Friday, May 09, 2008

ASSUMPTIONS

In a conversation today with a new client (Psychology Professor and Conflict Resolution Consultant) I asked him what seemed to be the #1 issue that creates the conflicts with the groups and individuals he deals with? He said, "People assuming things about others and becoming stuck in those assumptions." Our conversation was so fascinating and it covered many of the things that have been in the process of deconstruction in my life and several of my friends over the past few years.

I bring up the problematic act of assuming things about people and situations and forming opinions based upon those assumptions because this seems to be part and parcel with how most people live their lives. Unless we are set free from this, we will continue projecting things on people and situations that aren't based upon anything real and will continue participating in the cycle of destructive behavior that keeps healthy relationships from happening.

6 comments:

Sue said...

This is exactly what I was thinking myself yesterday! How creepy! :)

I was thinking this myself even before I came across that blog calling me creepy, but yes, I am planning a blog post on this very subject.

It's a bad, bad habit we humans have of boxing each other in just so it all sits tidier in our heads.

Ron said...

Kent,

I've been through a significant relational healing a couple of years ago, and since then, along with my wife, have been used by Father to assist others in experiencing similar relational healing. In my limited experience, what your client described is so true. Getting two (or more) people to sit down and ask each other questions and hear each other out about what has caused their conflict helps them to explode those assumptions and opinions, and to instead come to some understanding.

The assumptions we make are a part of the shortcut to understanding that we try to take, by jumping to conclusions rather than pursuing the other and clarifying their thoughts and feelings prior to reaching carefully considered conclusions. We assume that we know what they were thinking behind their actions that may have hurt us, and the evil one is quick to try to convince us that we can read their minds and know their thoughts and motives exactly! How absurd, and yet how sadly frequent in our experience!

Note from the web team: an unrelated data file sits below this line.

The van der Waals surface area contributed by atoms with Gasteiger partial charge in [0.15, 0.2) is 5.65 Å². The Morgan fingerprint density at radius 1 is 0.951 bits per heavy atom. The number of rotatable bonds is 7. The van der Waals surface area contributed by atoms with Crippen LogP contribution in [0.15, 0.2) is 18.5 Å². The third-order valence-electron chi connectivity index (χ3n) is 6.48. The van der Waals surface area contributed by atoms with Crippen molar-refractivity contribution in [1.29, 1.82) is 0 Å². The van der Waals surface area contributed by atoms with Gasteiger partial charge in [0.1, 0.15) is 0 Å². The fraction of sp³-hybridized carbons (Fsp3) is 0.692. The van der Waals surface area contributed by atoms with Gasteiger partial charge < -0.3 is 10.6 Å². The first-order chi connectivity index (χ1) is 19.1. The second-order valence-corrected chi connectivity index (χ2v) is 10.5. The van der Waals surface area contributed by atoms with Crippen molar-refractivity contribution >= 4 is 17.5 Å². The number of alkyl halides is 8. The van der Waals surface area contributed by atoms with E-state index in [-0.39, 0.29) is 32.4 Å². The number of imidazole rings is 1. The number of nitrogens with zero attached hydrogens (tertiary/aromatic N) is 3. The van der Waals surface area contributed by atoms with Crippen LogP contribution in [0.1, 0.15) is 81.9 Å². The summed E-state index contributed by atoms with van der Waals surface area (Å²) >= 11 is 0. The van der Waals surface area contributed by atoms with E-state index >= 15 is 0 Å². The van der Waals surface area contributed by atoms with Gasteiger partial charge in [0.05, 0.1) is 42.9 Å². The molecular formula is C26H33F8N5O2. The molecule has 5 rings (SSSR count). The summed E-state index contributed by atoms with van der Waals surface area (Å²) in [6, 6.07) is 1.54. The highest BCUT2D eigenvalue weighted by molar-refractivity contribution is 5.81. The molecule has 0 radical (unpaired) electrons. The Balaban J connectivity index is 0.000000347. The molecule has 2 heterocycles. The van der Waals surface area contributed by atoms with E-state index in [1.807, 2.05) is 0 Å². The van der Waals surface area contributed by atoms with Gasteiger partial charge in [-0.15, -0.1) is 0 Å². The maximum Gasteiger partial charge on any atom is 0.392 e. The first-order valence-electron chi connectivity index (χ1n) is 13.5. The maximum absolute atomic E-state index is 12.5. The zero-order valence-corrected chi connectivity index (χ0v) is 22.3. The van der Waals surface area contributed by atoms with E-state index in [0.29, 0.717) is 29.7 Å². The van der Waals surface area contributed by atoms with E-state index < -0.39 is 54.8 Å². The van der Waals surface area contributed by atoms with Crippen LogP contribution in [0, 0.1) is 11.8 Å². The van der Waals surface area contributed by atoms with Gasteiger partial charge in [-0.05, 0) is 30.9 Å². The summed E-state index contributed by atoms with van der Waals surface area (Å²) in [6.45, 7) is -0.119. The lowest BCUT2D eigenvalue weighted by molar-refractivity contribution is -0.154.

I keep seeing this type of behavior in the forums we both frequent, and it saddens me. I don't claim to be beyond it yet myself.

"Lord, make me an instrument of Thy peace;
where there is hatred, let me sow love;
where there is injury, pardon;
where there is doubt, faith;
where there is despair, hope;
where there is darkness, light;
and where there is sadness, joy.
O Divine Master,
grant that I may not so much seek to be consoled as to console;
to be understood, as to understand;
to be loved, as to love;
for it is in giving that we receive,
it is in pardoning that we are pardoned,
and it is in dying that we are born to Eternal Life.
Amen."

Bones

Kent said...

Sue, I look forward to reading what you've been thinking on these lines.

Bones, it does distort everything from the get go doesn't it?

Jennifer said...

This is so trivial after all the good stuff shared here, but I really think I might like your job. What a privilege to get to listen and talk with so many different kinds of people!

Kent said...

Jennifer, if you love talking to interesting people and hearing intesting stories of people's lives you would at least love that part of what I get to do. I get to talk to people from literally just about every career you can think of, religious faith, and nationality. All of us are a collection of stories and experiences.

I got to talk to an elderly woman the other day who was throwing a birthday party that night for her Jewish husband who had been rescued from Prague during WWII when he was 6 years old by a rich lady who happened to be a total stanger. This lady one day after offering the oportunity to take this boy to the US had 30 young Jewish children on a ship headed for Anerica.

His wife for his birthday gift was sending him back with all of his children to Prague for the first time since he had left. The story was gut wrenching on one hand(he later found out that both his parents had been taken to concentration camps and were killed there) yet on the other hand what had happened in his life was simply beautiful and inspiring.

I guess you could say that the rich lady that saved all these children made an assumption...she assumed that these kids were valuable enough to risk her own well being to give them a chance.

I can support that kind of assuming.

Sue said...

Yes, that sounds like a pretty safe assumption.

What an amazing story. How wonderful and painful for that man to return to Prague.

Wow. The stories people have ...